scarf

scarf1
scarfless, adj.scarflike, adj.
/skahrf/, n., pl. scarfs, scarves /skahrvz/, v.
n.
1. a long, broad strip of wool, silk, lace, or other material worn about the neck, shoulders, or head, for ornament or protection against cold, drafts, etc.; muffler.
2. a necktie or cravat with hanging ends.
3. a long cover or ornamental cloth for a bureau, table, etc.
v.t.
4. to cover or wrap with or as if with a scarf.
5. to use in the manner of a scarf.
[1545-55; perh. special use of SCARF2]
scarf2
scarfer, n.
/skahrf/, n., pl. scarfs, v.
n.
1. a tapered or otherwise-formed end on each of the pieces to be assembled with a scarf joint.
2. Whaling. a strip of skin along the body of the whale.
v.t.
3. to assemble with a scarf joint.
4. to form a scarf on (the end of a timber).
5. Steelmaking. to burn away the surface defects of (newly rolled steel).
6. Whaling. to make a groove in and remove (the blubber and skin).
Also, scarph (for defs. 1, 3, 4).
[1490-1500; < ON skarfr (deriv. of skera to cut) end cut from a beam (hence perh. a piece of cloth cut off, i.e., SCARF1); cf. Sw skarv patch]
scarf3
/skahrf/, v.t., v.i. Slang.
to eat, esp. voraciously (often fol. by down or up): to scarf down junk food.
[1955-60, Amer.; var. of SCOFF2, with r inserted prob. through r-dialect speakers' mistaking the underlying vowel as an r-less ar]

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Universalium. 2010.

Look at other dictionaries:

  • Scarf — Scarf, n. (a) In a piece which is to be united to another by a scarf joint, the part of the end or edge that is tapered off, rabbeted, or notched so as to be thinner than the rest of the piece. (b) A scarf joint. [1913 Webster] {Scarf joint} (a)… …   The Collaborative International Dictionary of English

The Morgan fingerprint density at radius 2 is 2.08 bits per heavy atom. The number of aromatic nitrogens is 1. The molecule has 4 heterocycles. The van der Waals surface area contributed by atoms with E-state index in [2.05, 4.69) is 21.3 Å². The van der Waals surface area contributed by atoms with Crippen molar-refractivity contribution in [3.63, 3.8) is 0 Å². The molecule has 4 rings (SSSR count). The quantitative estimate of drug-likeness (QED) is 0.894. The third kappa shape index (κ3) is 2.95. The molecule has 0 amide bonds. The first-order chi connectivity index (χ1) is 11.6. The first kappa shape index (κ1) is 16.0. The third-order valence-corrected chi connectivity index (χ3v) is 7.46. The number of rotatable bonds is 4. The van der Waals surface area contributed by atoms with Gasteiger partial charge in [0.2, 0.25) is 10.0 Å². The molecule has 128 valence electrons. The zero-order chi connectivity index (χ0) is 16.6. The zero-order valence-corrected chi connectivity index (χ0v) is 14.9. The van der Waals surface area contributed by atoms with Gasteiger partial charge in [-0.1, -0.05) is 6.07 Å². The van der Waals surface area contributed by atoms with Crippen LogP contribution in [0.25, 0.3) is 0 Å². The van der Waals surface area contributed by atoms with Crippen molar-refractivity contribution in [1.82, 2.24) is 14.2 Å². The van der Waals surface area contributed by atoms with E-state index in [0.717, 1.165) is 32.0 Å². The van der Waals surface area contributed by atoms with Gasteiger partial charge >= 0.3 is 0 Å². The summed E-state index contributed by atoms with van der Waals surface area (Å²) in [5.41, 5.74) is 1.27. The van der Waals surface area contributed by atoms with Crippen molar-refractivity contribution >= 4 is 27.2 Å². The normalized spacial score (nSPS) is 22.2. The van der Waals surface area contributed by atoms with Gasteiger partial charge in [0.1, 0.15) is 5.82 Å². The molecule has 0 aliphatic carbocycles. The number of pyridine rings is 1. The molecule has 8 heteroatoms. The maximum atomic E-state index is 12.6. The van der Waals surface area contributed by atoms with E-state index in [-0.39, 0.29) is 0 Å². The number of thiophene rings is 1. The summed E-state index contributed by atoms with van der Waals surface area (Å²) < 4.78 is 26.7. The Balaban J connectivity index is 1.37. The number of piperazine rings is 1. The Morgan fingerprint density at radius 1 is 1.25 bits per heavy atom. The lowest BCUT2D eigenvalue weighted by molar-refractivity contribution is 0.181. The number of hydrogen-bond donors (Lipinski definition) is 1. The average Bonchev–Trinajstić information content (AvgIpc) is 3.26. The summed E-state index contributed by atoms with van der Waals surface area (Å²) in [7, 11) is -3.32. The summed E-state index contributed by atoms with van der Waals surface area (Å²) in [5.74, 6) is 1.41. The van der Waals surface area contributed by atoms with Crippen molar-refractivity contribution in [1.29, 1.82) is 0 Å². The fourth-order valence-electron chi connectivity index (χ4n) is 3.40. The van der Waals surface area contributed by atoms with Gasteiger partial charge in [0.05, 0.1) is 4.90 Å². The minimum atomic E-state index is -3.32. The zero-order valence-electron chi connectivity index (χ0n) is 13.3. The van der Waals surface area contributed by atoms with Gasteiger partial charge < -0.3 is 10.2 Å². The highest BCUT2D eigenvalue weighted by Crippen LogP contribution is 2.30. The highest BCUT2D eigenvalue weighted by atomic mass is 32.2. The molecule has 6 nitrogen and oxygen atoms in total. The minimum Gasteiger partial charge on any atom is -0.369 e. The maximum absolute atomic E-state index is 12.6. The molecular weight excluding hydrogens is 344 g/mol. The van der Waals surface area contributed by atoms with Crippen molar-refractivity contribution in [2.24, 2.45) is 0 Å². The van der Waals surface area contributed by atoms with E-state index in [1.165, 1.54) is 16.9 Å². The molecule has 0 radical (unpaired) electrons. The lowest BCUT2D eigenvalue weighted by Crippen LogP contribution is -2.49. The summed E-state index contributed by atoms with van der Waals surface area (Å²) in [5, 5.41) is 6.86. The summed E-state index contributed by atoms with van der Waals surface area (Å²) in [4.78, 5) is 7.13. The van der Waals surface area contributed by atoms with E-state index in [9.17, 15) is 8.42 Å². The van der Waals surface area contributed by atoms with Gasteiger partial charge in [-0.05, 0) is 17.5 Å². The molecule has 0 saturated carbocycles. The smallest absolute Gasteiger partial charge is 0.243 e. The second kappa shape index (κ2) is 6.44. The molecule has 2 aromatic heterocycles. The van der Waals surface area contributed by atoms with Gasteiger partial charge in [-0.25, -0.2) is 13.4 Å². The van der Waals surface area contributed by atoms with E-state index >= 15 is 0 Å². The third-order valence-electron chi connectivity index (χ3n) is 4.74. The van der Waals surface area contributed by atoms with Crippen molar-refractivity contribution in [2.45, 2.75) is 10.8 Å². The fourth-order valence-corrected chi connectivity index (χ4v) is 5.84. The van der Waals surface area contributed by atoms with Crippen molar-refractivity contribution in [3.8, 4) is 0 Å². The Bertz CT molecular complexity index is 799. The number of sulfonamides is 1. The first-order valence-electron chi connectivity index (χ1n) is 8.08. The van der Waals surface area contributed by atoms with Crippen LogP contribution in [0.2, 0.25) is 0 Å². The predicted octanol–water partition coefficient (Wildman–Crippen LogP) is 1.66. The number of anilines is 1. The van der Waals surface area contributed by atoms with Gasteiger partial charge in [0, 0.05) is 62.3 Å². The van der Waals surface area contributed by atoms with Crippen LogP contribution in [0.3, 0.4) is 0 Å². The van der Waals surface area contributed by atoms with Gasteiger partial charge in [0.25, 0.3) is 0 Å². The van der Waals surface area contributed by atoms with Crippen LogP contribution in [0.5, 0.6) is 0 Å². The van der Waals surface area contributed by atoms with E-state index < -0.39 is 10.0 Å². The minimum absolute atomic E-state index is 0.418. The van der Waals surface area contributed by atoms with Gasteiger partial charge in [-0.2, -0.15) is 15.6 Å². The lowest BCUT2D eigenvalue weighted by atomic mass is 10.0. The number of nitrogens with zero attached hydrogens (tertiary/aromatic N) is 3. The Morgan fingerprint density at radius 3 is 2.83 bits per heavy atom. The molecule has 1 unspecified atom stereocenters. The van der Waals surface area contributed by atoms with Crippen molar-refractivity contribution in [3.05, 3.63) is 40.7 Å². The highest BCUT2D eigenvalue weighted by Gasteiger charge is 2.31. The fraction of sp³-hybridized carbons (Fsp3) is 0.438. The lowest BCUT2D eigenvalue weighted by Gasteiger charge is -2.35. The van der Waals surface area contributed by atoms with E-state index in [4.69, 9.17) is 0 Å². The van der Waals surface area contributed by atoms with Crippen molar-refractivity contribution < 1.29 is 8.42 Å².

• Scarf — Scarf, v. t. [imp. & p. p. {Scarfed}; p. pr. & vb. n. {Scarfing}.] 1. To throw on loosely; to put on like a scarf. My sea gown scarfed about me. Shak. [1913 Webster] 2. To dress with a scarf, or as with a scarf; to cover with a loose wrapping.… …   The Collaborative International Dictionary of English

  • Scarf — Scarf, n.; pl. {Scarfs}, rarely {Scarves} (sk[aum]rvz). [Cf. OF. escharpe a pilgrim s scrip, or wallet (hanging about the neck), F. [ e]charpe sash, scarf; probably from OHG. scharpe pocket; also (from the French) Dan. ski[ae]rf; Sw. sk[ a]rp,… …   The Collaborative International Dictionary of English

  • scarf — scarf1 [skärf] n. pl. scarves or sometimes scarfs [skärvz] [NormFr escarpe (OFr escharpe), a purse suspended from the neck, wallet < ML scirpa, scrippa, earlier scirpea, rush pouch or basket < L scirpeus, of rushes < scirpus, a rush,… …   English World dictionary

  • Scarf — Scarf, v. t. [Sw. skarfva to eke out, to join together, skarf a seam, joint; cf. Dan. skarre to joint, to unite timber, Icel. skara to clinch the planks of a boat, G. scharben to chop, to cut small.] (a) To form a scarf on the end or edge of, as… …   The Collaborative International Dictionary of English

  • scarf up — [phrasal verb] scarf (something) up or scarf up (something) US, informal : to take (something) in a quick and eager way People scarfed up [=snapped up] the free gifts. • • • Main Entry: ↑ …   Useful english dictionary

  • Scarf — ist der Name folgender Personen: Edward Scarf (1908–1980), australischer Ringer Herbert Scarf (* 1930), US amerikanischer Wirtschaftswissenschaftler und Mathematiker Diese Seite ist eine Begriffsklärung zur Unterscheidung meh …   Deutsch Wikipedia

  • Scarf — Scarfs are mentioned as early as the reign of Elizabeth among the articles of ladies attire. A black silk scarf is noted in 1709. A long velvet scarf, lined with a shot silk of pink and blue, in 1731 …   Dictionary of the English textile terms

  • Scarf — (sk[aum]rf), n. [Icel. skarfr.] A cormorant. [Scot.] [1913 Webster] …   The Collaborative International Dictionary of English

  • scarf — scarf; scarf·er; …   English syllables

  • scarf — Ⅰ. scarf [1] ► NOUN (pl. scarves or scarfs) ▪ a length or square of fabric worn around the neck or head. DERIVATIVES scarfed (also scarved) adjective. ORIGIN probably from Old French escharpe pilgrim s pouch …   English terms dictionary

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